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Donziger’s Contempt Conviction in Chevron Fraud Case Upheld

June 22, 2022, 6:56 PM

The criminal contempt conviction and six-month sentence of attorney Steven Donziger for not complying with court orders in a fraud and racketeering case involving Chevron Corp.'s operations in Ecuador and the $8.6 billion judgment Donziger won against the company were upheld by the Second Circuit Wednesday.

Donziger challenged the US District Court for the Southern District of New York’s appointment of special prosecutors to pursue the criminal contempt case, saying it violated the appointments clause of the US Constitution. The court appointed the special prosecutors because the local US attorney respectfully declined to take the case.

The appointments clause gives the president authority to nominate, and with advice and consent of the senate, appoint officers of the US, whose positions are established by law. But it also says that Congress may vest the appointment of inferior officers in the president, the courts of law, and heads of departments, the US Court of Appeals for the Second Circuit said.

Rejecting Donziger’s challenge, the opinion by Judge Michael H. Park made clear that special prosecutors are officers under the appointments clause. They are analogous to independent counsel, and their duties extend beyond the person appointed, Park said.

Although a special prosecutor serves only for a limited time, the position isn’t transient or fleeting because it can last for years, the court said. A special prosecutor’s duties are also more than incidental to regular government operations because prosecution generally is a core power of government and prosecution of contempt specifically vindicates the authority of the court, it said.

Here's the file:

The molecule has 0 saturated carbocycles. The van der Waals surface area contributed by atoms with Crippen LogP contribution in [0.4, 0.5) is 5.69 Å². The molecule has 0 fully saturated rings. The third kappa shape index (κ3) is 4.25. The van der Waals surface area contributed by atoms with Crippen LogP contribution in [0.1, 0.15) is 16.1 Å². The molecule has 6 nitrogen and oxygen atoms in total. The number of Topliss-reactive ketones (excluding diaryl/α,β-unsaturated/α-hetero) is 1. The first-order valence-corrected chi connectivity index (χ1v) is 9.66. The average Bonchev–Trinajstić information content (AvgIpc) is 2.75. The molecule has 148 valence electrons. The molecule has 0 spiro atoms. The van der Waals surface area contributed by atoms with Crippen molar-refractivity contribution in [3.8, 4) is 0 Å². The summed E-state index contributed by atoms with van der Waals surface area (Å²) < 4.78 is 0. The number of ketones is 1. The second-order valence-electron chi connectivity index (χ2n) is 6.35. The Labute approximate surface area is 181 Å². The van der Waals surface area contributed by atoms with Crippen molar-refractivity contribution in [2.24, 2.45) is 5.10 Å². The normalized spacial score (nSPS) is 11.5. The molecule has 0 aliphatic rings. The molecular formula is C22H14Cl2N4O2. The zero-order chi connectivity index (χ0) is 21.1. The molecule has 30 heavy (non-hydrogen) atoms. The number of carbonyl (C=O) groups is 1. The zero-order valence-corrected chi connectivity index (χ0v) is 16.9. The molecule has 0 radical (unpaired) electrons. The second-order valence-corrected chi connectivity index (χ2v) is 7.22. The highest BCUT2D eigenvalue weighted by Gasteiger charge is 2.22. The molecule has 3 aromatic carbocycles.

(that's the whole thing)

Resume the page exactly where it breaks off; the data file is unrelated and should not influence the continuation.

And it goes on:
The court further noted that the attorney general supervises special prosecutors.

Donziger also argued that Federal Rule of Criminal Procedure 42(a), under which his special prosecutor was appointed, doesn’t satisfy the requirements of the appointments clause. Rejecting the argument, the court said that the district court didn’t plainly err by relying on US Supreme Court precedent to make the appointment.

Judge William J. Nardini joined the opinion.

Dissenting, Judge Steven J. Menashi said that the executive branch has exclusive and absolute authority to decide whether to prosecute a case and the district court made the decision in this case. He also said that Congress never authorized the court to make the appointment.

Glavin PLLC and Seward & Kissel LLP represented the special prosecutors. Zuckerman Spaeder LLP, Offit Kurman, Ronald L. Kuby of New York, the Water Protector Legal Collective, and Stephen I. Vladeck of Austin, Texas, represented Donziger. The Department of Justice represented the US.

The case is United States v. Donziger, 2d Cir., No. 21-2486, 6/22/22.

To contact the reporter on this story: Bernie Pazanowski in Washington at bpazanowski@bloomberglaw.com

To contact the editors responsible for this story: Rob Tricchinelli at rtricchinelli@bloomberglaw.com; Nicholas Datlowe at ndatlowe@bloomberglaw.com